A timeless coming-of-age story that could well have been plucked from today's headlines, Fanny Herself is about gender prejudice, sexual awakening, the plight of the working classes, down home anti-Semitism and the life and loves of an irrepressible charming girl who gains the world and almost loses her true self.
Everyone loves Fanny Witch, the schoolteacher, but she's not so popular when she magics up a brontosaurus to show the children. Then the Thunder Lizard steals her Spell Book.
Hear comedian David Huntsberger perform standup comedy from his album, Hello Robot, recorded at Lestat's in 2005.
Young, arrogant tycoon Earl Grey seduces the naïve coed Anna Steal with his overpowering good looks and staggering amounts of money, but will she be able to get past his fifty shames, including shopping at Walmart on Saturdays, bondage with handcuffs, and his love of BDSM (Bards, Dragons, Sorcery, and Magick)? Or will his dark secrets and constant smirking drive her over the edge?
"An Amusing Parody - Good if you're a guy"
Jane Stiles is successful in business but bored with her socially mundane existence. One night at a party, she meets an intense and compelling stranger named Luke. This fateful encounter prompts her predictable life path to veer into uncharted territory, sweeping her along on a frightening erotic journey into the world of bondage, domination and submission. Jane had never experienced genuine desire, and now passion consumes her life, robbing her of free will.
"Ok... here I go..."
Anna is broke. Really broke. Credit cards maxed out. Store cards, too. She can't make her repayments and there's nowhere to turn. Educated, intelligent, and - until recently - upwardly mobile, Anna is forced to make a choice. Sink or swim. And swimming means finding a part-time job to complement her full-time career. One that would pay enough to get her head above water. Except that part-time jobs don't pay. Usually.
Fanny Brice described Snooks as "my kind of youngster, the type I like. She has imagination. She's eager. She's alive. With all her deviltry, she still is a good kid, never vicious nor mean." Perhaps, but Daddy and Robespierre may beg to differ. Neither Daddy's time, pet projects, nor peace of mind are safe from Snooks' reliably relentless intrusions. As for how she treats her younger siblings and what she thinks of them…well, the fact that she tries to trade them for cats pretty much says it all! And, corporal punishment doesn't seem to have much effect on this cheeky child.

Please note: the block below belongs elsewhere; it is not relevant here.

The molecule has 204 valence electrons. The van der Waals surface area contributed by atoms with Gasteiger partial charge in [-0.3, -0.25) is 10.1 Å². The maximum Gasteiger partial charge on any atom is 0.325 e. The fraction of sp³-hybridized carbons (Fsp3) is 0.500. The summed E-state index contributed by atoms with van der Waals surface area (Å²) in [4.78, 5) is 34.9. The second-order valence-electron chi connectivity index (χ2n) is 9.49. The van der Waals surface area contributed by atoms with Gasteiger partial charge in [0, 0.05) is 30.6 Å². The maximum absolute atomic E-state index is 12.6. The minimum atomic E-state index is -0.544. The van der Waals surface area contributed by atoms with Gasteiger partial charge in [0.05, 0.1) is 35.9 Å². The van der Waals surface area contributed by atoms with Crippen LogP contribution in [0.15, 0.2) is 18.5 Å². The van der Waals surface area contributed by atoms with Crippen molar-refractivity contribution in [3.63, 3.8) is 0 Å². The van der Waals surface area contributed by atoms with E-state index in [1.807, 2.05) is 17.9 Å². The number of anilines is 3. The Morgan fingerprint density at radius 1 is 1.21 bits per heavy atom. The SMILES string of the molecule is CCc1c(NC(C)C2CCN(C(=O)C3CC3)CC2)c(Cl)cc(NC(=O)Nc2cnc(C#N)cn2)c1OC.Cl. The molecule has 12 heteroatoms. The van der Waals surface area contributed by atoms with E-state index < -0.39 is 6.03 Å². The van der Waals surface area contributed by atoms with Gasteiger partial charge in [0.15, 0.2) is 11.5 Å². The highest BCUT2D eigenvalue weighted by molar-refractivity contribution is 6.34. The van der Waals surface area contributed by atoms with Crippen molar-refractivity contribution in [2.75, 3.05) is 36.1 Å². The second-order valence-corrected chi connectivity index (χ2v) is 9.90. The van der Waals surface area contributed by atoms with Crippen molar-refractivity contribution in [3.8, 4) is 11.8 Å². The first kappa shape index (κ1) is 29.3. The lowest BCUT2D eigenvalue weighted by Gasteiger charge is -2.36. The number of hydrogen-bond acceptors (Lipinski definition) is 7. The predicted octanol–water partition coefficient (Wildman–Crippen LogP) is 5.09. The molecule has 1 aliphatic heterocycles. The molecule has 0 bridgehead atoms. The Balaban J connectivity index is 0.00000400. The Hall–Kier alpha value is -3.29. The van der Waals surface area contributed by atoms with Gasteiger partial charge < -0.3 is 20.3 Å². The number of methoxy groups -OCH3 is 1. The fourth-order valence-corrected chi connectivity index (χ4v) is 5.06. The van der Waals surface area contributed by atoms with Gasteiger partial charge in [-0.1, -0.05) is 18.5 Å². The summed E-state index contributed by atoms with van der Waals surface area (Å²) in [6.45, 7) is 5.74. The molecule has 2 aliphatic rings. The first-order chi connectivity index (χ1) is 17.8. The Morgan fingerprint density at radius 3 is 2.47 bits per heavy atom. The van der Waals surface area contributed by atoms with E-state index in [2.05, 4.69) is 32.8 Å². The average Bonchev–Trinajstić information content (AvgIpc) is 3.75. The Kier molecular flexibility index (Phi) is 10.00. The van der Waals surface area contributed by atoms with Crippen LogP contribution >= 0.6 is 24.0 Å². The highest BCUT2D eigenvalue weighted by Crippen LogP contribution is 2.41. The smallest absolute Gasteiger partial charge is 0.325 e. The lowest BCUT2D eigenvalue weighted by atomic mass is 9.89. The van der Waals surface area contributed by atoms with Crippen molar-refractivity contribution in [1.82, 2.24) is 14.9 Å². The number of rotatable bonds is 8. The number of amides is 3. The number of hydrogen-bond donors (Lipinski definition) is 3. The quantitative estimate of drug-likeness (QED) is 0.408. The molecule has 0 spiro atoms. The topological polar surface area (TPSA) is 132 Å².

A woman's earth-shattering encounter with her best friend's supremely well-hung lover sets her on a quest to reassert her sexual power. But how long will her pliant, poorly endowed husband be willing to go along for the ride? Is it really in his nature to play the willing cuckold or is his resentment building? A portrait of a very modern marriage.
Beth is a woman in supreme control of all aspects of her life and family, with a stellar career and her house an oasis of calm. Her closest friend, Megan, is very different; somehow she swims through the chaos of her family with ease, the clutter on the stairs, the cat footprints on the kitchen work space. And while they could not be more different, Beth and Megan have a genuine friendship built on years of laugher, tears and true understanding of each other's strengths and weaknesses.
Rose waits for her family to arrive at their villa in Tuscany when a casual glance at her husband's phone tips her world upside down. The text reads simply: 'Miss you. Love you. Come back soon.' Daniel has always been popular with women, she knows that. But until this moment she has had no cause for worry. Has something shifted within their marriage without her realising? As the family gathers for the summer break, Rose's faith in Daniel is shaken. How well does she really know him?
Each of us responds to our world based on what we know. This story shows how when you never see what others view as normal then normal becomes frightening. Follow a three-year-old boy as he lives following a war that ravaged his country. A short story that challenges conventional thought on normalcy. Narrated by Glenn Hascall.